Thomas A Law, MD, has made a name for himself with his steady, precise hands. The honorably discharged major in the US Army Medical Corps and former piano player entered the Army Reserve in 1980 and later went on to become a flight surgeon and an emergency-room physician with the Army. He even earned the expert-marksman award at the pistol range on his first attempt. Now, Dr. Law uses his nimble fingers to transplant hair.
He has developed an international reputation for his meticulous and creative approach to hair transplantation. Using either one of two methods depending on the client's needs. Dr. Law can harvest individual follicles with the follicular-unit-extraction technique or surgically remove and divide thin strips of hair with the follicular-unit-transplantation process. Both methods take advantage of a horseshoe-shaped donor area at the back of the head where an abundance of "lifelong" hair follicles are typically found. Much like a BFF necklace from his best friend, these follicles are always there on virtually every man.
A graduate of the halls of health science at the Swedish Institute in Manhattan, licensed massage therapist Michelle Larson wanted to find an effective alternative to Botox for people who wanted to reverse the signs of aging in a completely natural way. She combined her mastery in re-educating muscles with noninvasive technology to create The Natural Face Lift, which lifts features through facial and neck massages paired with mild microcurrents that stimulate the skin more than those documentaries you keep making it watch.
Before moving to the United States, Dr. John Mwando studied at the University of Nairobi in Kenya, where he earned his doctor of medicine degree with a concentration in infectious disease. Once stateside, he continued his studies, graduating with honors from the New York College of Podiatric Medicine before engaging in a three-year residency. Now, as an attending physician at three institutions, he devotes his time to performing foot and ankle surgery and other procedures that produce happy feet. Certified by the American Board of Podiatric Surgery, he reduces bunions and evicts nail fungi, readying feet to appear in sandals when it gets hot outside or appear in court when it gets hot in the jury box.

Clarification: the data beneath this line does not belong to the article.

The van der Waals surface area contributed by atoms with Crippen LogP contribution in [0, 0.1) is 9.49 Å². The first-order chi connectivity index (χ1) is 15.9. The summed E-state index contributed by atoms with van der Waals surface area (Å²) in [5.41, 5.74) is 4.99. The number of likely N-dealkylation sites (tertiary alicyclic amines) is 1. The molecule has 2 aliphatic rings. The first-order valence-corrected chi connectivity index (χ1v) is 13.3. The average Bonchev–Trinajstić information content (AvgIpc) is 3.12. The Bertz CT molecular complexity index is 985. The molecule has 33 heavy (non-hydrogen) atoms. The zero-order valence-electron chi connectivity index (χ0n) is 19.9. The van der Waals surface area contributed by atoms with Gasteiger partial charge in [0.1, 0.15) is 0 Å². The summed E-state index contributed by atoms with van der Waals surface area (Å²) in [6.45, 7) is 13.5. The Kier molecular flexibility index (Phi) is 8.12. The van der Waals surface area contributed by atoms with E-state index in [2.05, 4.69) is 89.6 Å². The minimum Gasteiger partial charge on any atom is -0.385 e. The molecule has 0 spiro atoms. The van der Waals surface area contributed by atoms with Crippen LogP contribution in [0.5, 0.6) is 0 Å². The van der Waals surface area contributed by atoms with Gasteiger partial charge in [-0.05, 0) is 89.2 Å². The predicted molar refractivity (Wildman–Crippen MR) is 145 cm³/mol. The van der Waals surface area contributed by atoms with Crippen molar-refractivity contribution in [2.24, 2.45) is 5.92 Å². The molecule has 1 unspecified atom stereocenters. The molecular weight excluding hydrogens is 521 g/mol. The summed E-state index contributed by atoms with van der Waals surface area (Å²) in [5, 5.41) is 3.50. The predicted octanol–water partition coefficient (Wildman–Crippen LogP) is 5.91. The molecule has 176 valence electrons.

Laser Touch Aesthetics' team of licensed laser technicians overhauls dulled complexions and flawed skin with a roster of laser treatments and dermal fillers. Using FDA-approved Candela, Cynosure, and Cutera lasers, they aim to reduce the appearance of acne, wrinkles, and sunspots, and strive to do the same to dimples and lines caused by cellulite. During laser treatments, skin surfaces are kept at a comfortable temperature thanks to patented cooling devices.
When they're not aiming state-of-the-art laser beams at unwanted hair or moles, staffers smooth out wrinkles caused by stress or using a porcupine as a pillow with Botox, Dysport, and Juvederm treatments. Before each appointment, laser practitioners perform test spots and assess skin and hair, so they can safely customize each treatment to their client’s specifications.
Rather than let tattoos naturally fade over time, NYC Tattoo Removal Spa's lasers swiftly break down ink so the body can absorb it. They keep chipping away at the tattoo every seven weeks, which allows the body to absorb more and more fragments of the tattoo until it has disappeared. Along with tattoo removal, the spa's aestheticians enrich skin with services such as waxing, facials, and chemical peels.
At Skin Care and Laser Center, the aesthetic team mixes together European training and advanced technology to combat signs of aging. They target acne and sun damage with the laser and intense pulsed light of the MediLux system. Other laser systems, such as Candela's GentleYag laser, tighten skin and remove unwanted body hair with a variety of treatment-spot sizes for faster sessions. During each session, the GentleYag's patented dynamic cooling device and softly crooned Vanilla Ice lyrics minimize discomfort.
At Spa Jolie, aestheticians, massage therapists, and laser technicians cull techniques from a variety of cultures to beautify their clients. Reflexology, a 4,000-year-old Chinese method of applying pressure to specific points in the hands and feet, joins traditional Swedish and deep-tissue modalities to soothe weary physiques. Fresh, European seaweed makes up one of the layers in the four-layer facial to help tone and tighten the skin. When performing the ancient Indian technique of threading, technicians capture unwanted facial hair between twists of cotton fibers. These culturally diverse practices appear alongside a roster of lasers, made from all-natural, locally harvested machine parts, which help reduce cellulite and even whiten teeth.